Rudy Giuliani's claim that Barack Obama does not "love America" and "wasn't brought up the way you were brought up and I was brought up through love of this country" has been widely criticized as disingenuous and possibly racist. Both of these things may be true. But as someone who regularly watches Barack Obama speeches as part of my job, what I think is most astounding about Giuliani's take—and his followup claim that he'd like to see the president "give a speech where he talks about what’s good about America and doesn’t include all the criticism"—is how literally factually wrong it is. Obama talks constantly about America's greatness and how his upbringing cultivated his love for the country; in fact, perhaps because he knew his liberalism, African father, and "funny name" (his words!) would provoke insinuations about his lack of patriotism, Obama's pride in the United States—and the way his family origins figure into that pride—has been perhaps the most common theme of his most important speeches since he came to national prominence.
There is simply no question that, in his own telling, Barack Obama believes that the United States is an exceptional, great, splendiferous nation—the world's most powerful force for good. And he will be happy to explain to you, at great and occasionally repetitive length, why he holds that belief, as the video above indicates. (Among his America-themed speeches, some of which we took clips from: Obama's 2004 Democratic National Convention keynote in Boston, his March 2008 speech on race relations in Philadelphia, his 2008 nomination-acceptance speech at the Democratic National Convention in Denver, his election night remarks at Chicago's Grant Park in 2008, his inaugural address in 2009, his June 2009 speech in Cairo, his 2012 State of the Union address, his 2012 Democratic National Convention speech in Charlotte, his 2012 election-night speech in Washington D.C., his 2013 inaugural, his September 2013 address to the United Nations, his December 2013 speech on economic mobility in D.C., his 2014 State of the Union, his May 2014 commencement address at West Point, and his post-election press conference in November 2014; click links for transcripts.*)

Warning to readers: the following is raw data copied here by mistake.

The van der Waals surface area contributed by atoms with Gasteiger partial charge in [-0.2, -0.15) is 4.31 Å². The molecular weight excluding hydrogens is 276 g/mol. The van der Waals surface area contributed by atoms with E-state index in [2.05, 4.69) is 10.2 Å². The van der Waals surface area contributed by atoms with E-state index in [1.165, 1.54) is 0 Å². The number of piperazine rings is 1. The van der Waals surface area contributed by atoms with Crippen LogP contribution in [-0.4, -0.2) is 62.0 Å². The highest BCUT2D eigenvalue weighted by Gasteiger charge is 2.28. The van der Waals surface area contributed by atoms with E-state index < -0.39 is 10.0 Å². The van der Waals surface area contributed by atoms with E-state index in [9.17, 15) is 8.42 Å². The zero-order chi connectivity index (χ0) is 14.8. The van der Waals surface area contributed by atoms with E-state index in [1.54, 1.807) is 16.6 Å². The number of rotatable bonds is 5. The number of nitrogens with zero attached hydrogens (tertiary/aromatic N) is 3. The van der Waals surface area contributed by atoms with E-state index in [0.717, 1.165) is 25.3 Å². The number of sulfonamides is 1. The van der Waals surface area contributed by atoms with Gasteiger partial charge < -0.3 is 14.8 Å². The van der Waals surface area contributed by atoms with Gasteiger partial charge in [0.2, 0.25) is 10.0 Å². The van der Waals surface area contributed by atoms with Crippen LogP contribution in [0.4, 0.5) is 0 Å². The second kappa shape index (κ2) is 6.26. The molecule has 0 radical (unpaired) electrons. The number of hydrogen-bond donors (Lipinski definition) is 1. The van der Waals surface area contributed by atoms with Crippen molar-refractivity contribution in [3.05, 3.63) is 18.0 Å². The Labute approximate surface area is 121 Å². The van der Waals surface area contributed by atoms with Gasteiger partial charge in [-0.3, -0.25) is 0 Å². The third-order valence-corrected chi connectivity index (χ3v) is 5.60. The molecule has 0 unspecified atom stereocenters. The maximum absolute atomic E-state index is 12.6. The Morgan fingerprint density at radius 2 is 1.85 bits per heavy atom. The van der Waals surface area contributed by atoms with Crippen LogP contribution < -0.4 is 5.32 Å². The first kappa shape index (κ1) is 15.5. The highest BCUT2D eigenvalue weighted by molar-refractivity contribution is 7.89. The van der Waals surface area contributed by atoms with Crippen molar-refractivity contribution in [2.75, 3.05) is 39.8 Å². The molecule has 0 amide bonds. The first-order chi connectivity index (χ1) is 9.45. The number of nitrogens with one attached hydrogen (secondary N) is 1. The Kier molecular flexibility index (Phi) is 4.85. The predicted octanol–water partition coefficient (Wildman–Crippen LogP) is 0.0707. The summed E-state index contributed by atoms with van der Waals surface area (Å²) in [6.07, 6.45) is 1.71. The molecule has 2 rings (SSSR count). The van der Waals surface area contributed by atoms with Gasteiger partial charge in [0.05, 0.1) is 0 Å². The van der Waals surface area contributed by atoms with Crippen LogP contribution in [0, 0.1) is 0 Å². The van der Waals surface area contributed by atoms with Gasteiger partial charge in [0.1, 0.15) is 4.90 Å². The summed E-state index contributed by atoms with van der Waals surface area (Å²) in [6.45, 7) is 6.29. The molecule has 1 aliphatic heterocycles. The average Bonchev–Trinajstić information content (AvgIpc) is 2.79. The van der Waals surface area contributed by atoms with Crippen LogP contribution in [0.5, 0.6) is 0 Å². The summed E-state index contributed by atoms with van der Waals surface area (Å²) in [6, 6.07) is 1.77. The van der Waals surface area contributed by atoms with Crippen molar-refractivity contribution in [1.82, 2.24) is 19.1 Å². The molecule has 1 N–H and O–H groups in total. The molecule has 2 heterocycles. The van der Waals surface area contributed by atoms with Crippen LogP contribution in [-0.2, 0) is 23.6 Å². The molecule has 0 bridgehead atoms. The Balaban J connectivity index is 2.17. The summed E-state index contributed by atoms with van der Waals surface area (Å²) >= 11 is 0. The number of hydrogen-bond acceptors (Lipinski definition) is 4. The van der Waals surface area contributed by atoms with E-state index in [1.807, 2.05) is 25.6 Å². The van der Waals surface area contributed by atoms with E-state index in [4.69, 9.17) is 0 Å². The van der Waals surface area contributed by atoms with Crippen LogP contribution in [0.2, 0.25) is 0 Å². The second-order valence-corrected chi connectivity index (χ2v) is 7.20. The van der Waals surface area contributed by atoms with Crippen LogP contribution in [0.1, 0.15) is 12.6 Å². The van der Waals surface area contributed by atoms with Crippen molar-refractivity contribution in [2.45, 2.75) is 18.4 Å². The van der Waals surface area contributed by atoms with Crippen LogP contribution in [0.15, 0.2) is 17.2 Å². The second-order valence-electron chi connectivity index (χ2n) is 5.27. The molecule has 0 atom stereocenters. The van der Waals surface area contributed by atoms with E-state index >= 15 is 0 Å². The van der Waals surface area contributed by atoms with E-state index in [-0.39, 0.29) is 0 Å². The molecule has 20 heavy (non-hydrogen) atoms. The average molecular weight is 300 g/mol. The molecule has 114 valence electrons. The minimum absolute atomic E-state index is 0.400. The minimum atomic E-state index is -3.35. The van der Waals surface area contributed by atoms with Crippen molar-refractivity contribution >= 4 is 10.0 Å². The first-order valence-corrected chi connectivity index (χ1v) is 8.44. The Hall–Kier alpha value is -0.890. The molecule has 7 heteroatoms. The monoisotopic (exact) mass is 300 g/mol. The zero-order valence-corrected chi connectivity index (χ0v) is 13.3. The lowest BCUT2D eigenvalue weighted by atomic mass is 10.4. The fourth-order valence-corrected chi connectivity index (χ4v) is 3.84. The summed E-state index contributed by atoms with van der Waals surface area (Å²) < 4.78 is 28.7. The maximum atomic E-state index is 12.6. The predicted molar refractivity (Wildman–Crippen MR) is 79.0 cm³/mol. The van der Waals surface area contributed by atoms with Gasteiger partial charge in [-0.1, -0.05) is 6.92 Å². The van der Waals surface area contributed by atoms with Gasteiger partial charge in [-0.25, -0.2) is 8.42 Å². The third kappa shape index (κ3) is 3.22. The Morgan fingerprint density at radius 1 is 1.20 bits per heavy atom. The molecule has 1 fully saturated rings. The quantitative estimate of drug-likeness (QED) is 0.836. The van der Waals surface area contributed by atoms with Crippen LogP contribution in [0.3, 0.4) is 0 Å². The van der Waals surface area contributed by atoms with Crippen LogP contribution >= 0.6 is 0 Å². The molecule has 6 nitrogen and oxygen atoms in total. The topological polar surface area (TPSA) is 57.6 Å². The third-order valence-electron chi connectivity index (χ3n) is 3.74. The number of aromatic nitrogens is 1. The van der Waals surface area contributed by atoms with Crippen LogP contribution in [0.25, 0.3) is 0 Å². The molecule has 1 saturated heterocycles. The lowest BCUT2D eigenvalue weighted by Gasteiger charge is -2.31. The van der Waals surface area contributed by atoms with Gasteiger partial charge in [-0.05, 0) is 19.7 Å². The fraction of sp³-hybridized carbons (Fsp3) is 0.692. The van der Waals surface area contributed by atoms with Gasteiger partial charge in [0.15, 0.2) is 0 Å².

To be fair to Giuliani, I guess, most if not all of those speeches mention that America has not always been a perfect country. But no one could seriously read or watch Obama's remarks and come away with the overall impression that he is anything but relentlessly positive about the United States. Also—and apologies if this is patronizingly obvious—America hasn't always been a perfect country, because we live in the real world and not a fairy tale, and acknowledging as much doesn't make you unpatriotic, it just makes you someone with a passing understanding of history.
*Update, Feb. 20, 2015: This sentence has been changed to clarify which speeches Slate's video was drawn from.